by Alyssa Oursler | June 24, 2013 10:44 am
Mall-mobbing teens might no longer be thought of as recession-proof, but they’re still a popular target for companies.
Of course, that doesn’t mean they are an easy one. While consumers in general are often described as fickle, no group seems to roll with the trends as much as the coming-of-age.
With that in mind, one might think that — out of the countless companies seeking a younger crowd — the newer kids on the block might have a leg up on the competition. They don’t have the baggage of an Abercrombie & Fitch (ANF), haven’t yet peaked like Deckers Outdoor’s (DECK) Ugg boots and can position themselves as hip or cool from the get-go.
In reality, that’s far from the case. A quick review of “young-gun” stocks — companies that are relatively new to the scene and target a younger crowd — shows polarized results, suggesting that countless once-cool companies seem to hit the market after they’ve peaked.
Just look at these four stocks, three of which have plunged big-time since their offerings:
Total Return: -74%
The first wannabe-cool company that comes to mind: Skullcandy (SKUL). The headphone-maker that calls itself a unique collision of music, fashion and action sports hit the market in the summer of 2011.
It has been in a race to the bottom ever since.
Skullcandy has been suffering from slipping sales, and its earnings are expected to decline 87% this fiscal year. In the most recent quarter, it took a brutal loss of 27 cents per share vs. a profit in the year-ago period … and all that woe has translated to a 32% slide for SKUL year-to-date.
One big issue for the brand: a huge pile of competitors. Apple (AAPL) makes earbuds, as does Dr. Dre, Bose, Sony (SNE) and more. Plus, the company just seems to be trying a little too hard between its skull-shaped logo, celebrity “brand ambassadors,” bright colors, eye-catching patterns and custom designs.
It seems like there’s cool, and then there’s … well, too cool. The latter is a recipe for a fad, not a successful company.
Total Return: -73%
If you’re a parent, you’ve likely had to tell your teen to stop playing on his or her smartphone … and Zynga (ZNGA) has more than likely been to blame behind the scenes.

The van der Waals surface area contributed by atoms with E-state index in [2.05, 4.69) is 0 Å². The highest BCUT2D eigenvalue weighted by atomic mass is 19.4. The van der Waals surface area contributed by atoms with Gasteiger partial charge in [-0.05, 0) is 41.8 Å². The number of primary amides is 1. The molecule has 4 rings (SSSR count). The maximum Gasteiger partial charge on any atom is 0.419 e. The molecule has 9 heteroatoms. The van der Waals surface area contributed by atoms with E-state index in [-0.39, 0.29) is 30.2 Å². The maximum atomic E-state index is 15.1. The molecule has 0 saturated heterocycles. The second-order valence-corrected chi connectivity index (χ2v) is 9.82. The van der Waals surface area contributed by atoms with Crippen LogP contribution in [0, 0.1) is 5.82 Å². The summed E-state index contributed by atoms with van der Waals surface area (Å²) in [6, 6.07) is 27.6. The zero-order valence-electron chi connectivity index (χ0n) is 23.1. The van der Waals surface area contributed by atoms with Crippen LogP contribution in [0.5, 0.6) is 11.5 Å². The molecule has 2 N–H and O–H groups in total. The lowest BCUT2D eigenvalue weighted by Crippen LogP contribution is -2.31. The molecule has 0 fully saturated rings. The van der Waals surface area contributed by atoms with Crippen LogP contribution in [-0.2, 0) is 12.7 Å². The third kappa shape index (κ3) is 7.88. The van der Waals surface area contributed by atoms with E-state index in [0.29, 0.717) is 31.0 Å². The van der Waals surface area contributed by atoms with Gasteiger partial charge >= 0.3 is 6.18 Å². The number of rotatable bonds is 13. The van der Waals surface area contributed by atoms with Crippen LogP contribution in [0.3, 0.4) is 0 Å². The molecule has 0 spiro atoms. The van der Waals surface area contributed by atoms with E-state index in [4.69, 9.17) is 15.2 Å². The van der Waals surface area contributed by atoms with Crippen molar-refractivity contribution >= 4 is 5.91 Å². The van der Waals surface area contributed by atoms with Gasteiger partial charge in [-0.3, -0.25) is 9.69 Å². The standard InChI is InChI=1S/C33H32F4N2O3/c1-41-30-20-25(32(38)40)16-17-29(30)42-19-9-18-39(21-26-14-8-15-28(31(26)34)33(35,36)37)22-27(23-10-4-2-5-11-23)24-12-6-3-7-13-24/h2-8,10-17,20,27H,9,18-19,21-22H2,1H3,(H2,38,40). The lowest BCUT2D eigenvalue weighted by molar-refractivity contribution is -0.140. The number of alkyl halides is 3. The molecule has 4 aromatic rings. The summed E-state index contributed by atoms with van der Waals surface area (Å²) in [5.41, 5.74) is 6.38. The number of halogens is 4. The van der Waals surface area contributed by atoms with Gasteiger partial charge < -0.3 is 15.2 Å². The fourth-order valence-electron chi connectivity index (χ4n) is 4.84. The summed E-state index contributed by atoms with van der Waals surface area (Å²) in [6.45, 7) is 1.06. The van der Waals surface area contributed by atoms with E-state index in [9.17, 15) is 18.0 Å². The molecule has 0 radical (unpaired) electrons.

See, the social gaming company is the name behind popular pastimes like Scramble With Friends and Draw Something, as well as the ubiquitous FarmVille fad.
Unfortunately, such popularity hasn’t provided much promise from an investor’s point of view. Znyga has lost nearly three-quarters of its value since the first day of trading … despite a decent 16% year-to-date improvement.
For a quick glimpse into the company’s struggles, just remember back to the start of the month: The gaming company slashed its work force by a whopping 18% thanks to slowing growth. Zynga also has had a rough go of replenishing its aging hits with new ones.
Seems like Zynga enjoyed its glory days long before it ever became publicly traded.
Total Return: -38%
Of course, how could we forget Facebook (FB)?
Mark Zuckerberg’s giant social media network botched its highly anticipated IPO, then proceeded to shed more than half its value during its first three months of trading.
And it’s certainly lost quite a bit of its cool factor.
The site started as a college-kids-only destination, but once that restriction was lifted, it became a near-necessity for any and all teenagers. Now, however, it’s starting to reach capacity, as everyone from Dad to Grandma has a profile. Meanwhile, options like Twitter and SnapChat are gaining in popularity, and even users who have stuck with the site almost seem to do so begrudgingly.
Sure, Facebook has been trying to stay relevant by debuting new feature after new feature — Instagram videos, Graph Search, hashtags, Facebook Home — but none have really caught on, helping keep FB shares well in the red so far in 2013.
Total Return: +41%
Last but not least, we have the outlier in this young-gun category: one that’s both publicly traded and still popular.
Discount retailer Five Below (FIVE) has been on the public markets for just more than a year, and so far, its “hot stuff, cool prices” motto seems to be pretty accurate. The company offers everything from T-shirts to nail polish to movies to bedazzled iPhone cases, divided into “worlds” and all priced within a range of $1 to $5.
And teens are loving it. As InvestorPlace IPO expert Tom Taulli noted late last year, a new store location has a payback period of less than a year, and sales have been soaring. The company improved sales every quarter since its offering, with eye-popping average growth of more than 50% from fiscal 2009 to 2011.
That has meant success on the bottom line, too. The company’s first two quarterly reports following its IPO saw earnings per share come in four times and three times analyst expectations. And during the next five years, earnings are expected to grow at an annual rate of 31%.
Of course, while Five Below is “in” right now, the key is staying there. And as the previous three examples have shown, that won’t be easy.
As of this writing, Alyssa Oursler did not hold a position in any of the aforementioned securities.
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